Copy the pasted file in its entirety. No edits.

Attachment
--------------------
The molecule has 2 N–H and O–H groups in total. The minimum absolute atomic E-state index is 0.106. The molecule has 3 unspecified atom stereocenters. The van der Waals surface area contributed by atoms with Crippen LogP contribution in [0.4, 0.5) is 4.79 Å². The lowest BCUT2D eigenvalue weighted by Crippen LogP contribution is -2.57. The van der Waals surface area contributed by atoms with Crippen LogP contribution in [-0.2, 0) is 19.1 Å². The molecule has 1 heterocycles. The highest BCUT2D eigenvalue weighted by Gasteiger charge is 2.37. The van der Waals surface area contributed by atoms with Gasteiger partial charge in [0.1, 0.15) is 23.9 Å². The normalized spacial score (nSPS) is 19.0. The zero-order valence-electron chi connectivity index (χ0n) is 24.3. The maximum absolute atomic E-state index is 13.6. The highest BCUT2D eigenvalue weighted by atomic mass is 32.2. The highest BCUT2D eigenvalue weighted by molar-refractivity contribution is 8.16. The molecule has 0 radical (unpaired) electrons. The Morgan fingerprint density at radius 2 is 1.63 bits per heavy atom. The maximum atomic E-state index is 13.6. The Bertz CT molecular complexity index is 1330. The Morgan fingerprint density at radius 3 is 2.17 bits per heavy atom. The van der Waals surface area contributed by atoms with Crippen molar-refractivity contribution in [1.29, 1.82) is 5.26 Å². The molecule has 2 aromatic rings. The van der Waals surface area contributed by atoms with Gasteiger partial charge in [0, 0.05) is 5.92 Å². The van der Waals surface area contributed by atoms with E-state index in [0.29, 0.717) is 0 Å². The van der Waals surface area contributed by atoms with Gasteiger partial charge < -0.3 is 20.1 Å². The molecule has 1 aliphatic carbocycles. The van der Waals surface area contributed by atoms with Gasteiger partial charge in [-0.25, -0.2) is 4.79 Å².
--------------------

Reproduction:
The molecule has 2 N–H and O–H groups in total. The minimum absolute atomic E-state index is 0.106. The molecule has 3 unspecified atom stereocenters. The van der Waals surface area contributed by atoms with Crippen LogP contribution in [0.4, 0.5) is 4.79 Å². The lowest BCUT2D eigenvalue weighted by Crippen LogP contribution is -2.57. The van der Waals surface area contributed by atoms with Crippen LogP contribution in [-0.2, 0) is 19.1 Å². The molecule has 1 heterocycles. The highest BCUT2D eigenvalue weighted by Gasteiger charge is 2.37. The van der Waals surface area contributed by atoms with Gasteiger partial charge in [0.1, 0.15) is 23.9 Å². The normalized spacial score (nSPS) is 19.0. The zero-order valence-electron chi connectivity index (χ0n) is 24.3. The maximum absolute atomic E-state index is 13.6. The highest BCUT2D eigenvalue weighted by atomic mass is 32.2. The highest BCUT2D eigenvalue weighted by molar-refractivity contribution is 8.16. The molecule has 0 radical (unpaired) electrons. The Morgan fingerprint density at radius 2 is 1.63 bits per heavy atom. The maximum atomic E-state index is 13.6. The Bertz CT molecular complexity index is 1330. The Morgan fingerprint density at radius 3 is 2.17 bits per heavy atom. The van der Waals surface area contributed by atoms with Crippen molar-refractivity contribution in [1.29, 1.82) is 5.26 Å². The molecule has 2 aromatic rings. The van der Waals surface area contributed by atoms with Gasteiger partial charge in [0, 0.05) is 5.92 Å². The van der Waals surface area contributed by atoms with E-state index in [0.29, 0.717) is 0 Å². The van der Waals surface area contributed by atoms with Gasteiger partial charge < -0.3 is 20.1 Å². The molecule has 1 aliphatic carbocycles. The van der Waals surface area contributed by atoms with Gasteiger partial charge in [-0.25, -0.2) is 4.79 Å².